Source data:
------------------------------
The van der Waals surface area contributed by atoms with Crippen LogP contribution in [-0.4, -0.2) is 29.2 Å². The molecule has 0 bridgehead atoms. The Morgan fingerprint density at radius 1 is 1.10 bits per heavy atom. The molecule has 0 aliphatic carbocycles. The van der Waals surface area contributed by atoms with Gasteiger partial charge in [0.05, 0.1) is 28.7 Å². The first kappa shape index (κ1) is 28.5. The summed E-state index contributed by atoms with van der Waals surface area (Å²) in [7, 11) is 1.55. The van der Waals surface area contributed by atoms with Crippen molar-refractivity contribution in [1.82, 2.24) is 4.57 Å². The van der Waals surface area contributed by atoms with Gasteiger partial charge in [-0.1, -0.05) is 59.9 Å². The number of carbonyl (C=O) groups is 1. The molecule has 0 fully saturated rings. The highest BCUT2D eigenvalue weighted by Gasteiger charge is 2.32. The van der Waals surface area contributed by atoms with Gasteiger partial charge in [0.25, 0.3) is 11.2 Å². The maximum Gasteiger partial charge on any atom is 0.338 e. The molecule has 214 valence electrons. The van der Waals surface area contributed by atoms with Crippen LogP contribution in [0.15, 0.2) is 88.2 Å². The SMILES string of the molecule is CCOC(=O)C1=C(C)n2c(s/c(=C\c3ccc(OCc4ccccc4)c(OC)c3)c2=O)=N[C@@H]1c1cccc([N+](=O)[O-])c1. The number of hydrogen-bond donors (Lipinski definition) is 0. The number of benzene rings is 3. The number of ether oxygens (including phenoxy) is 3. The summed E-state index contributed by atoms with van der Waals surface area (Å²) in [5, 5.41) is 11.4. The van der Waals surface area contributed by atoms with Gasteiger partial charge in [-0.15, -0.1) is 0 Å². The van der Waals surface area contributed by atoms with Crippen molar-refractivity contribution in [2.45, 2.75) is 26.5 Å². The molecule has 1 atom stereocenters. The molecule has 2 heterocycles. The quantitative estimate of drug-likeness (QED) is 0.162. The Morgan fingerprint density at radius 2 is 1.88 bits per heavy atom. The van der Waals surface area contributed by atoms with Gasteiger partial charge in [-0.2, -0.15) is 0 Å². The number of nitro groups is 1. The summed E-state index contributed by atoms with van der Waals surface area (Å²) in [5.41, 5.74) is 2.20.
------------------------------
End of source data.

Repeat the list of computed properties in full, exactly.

The van der Waals surface area contributed by atoms with Crippen LogP contribution in [-0.4, -0.2) is 29.2 Å². The molecule has 0 bridgehead atoms. The Morgan fingerprint density at radius 1 is 1.10 bits per heavy atom. The molecule has 0 aliphatic carbocycles. The van der Waals surface area contributed by atoms with Gasteiger partial charge in [0.05, 0.1) is 28.7 Å². The first kappa shape index (κ1) is 28.5. The summed E-state index contributed by atoms with van der Waals surface area (Å²) in [7, 11) is 1.55. The van der Waals surface area contributed by atoms with Crippen molar-refractivity contribution in [1.82, 2.24) is 4.57 Å². The van der Waals surface area contributed by atoms with Gasteiger partial charge in [-0.1, -0.05) is 59.9 Å². The number of carbonyl (C=O) groups is 1. The molecule has 0 fully saturated rings. The highest BCUT2D eigenvalue weighted by Gasteiger charge is 2.32. The van der Waals surface area contributed by atoms with Gasteiger partial charge in [0.25, 0.3) is 11.2 Å². The maximum Gasteiger partial charge on any atom is 0.338 e. The molecule has 214 valence electrons. The van der Waals surface area contributed by atoms with Crippen LogP contribution in [0.15, 0.2) is 88.2 Å². The SMILES string of the molecule is CCOC(=O)C1=C(C)n2c(s/c(=C\c3ccc(OCc4ccccc4)c(OC)c3)c2=O)=N[C@@H]1c1cccc([N+](=O)[O-])c1. The number of hydrogen-bond donors (Lipinski definition) is 0. The number of benzene rings is 3. The number of ether oxygens (including phenoxy) is 3. The summed E-state index contributed by atoms with van der Waals surface area (Å²) in [5, 5.41) is 11.4. The van der Waals surface area contributed by atoms with Gasteiger partial charge in [-0.15, -0.1) is 0 Å². The van der Waals surface area contributed by atoms with Crippen molar-refractivity contribution in [2.45, 2.75) is 26.5 Å². The molecule has 1 atom stereocenters. The molecule has 2 heterocycles. The quantitative estimate of drug-likeness (QED) is 0.162. The Morgan fingerprint density at radius 2 is 1.88 bits per heavy atom. The van der Waals surface area contributed by atoms with Gasteiger partial charge in [-0.2, -0.15) is 0 Å². The number of nitro groups is 1. The summed E-state index contributed by atoms with van der Waals surface area (Å²) in [5.41, 5.74) is 2.20.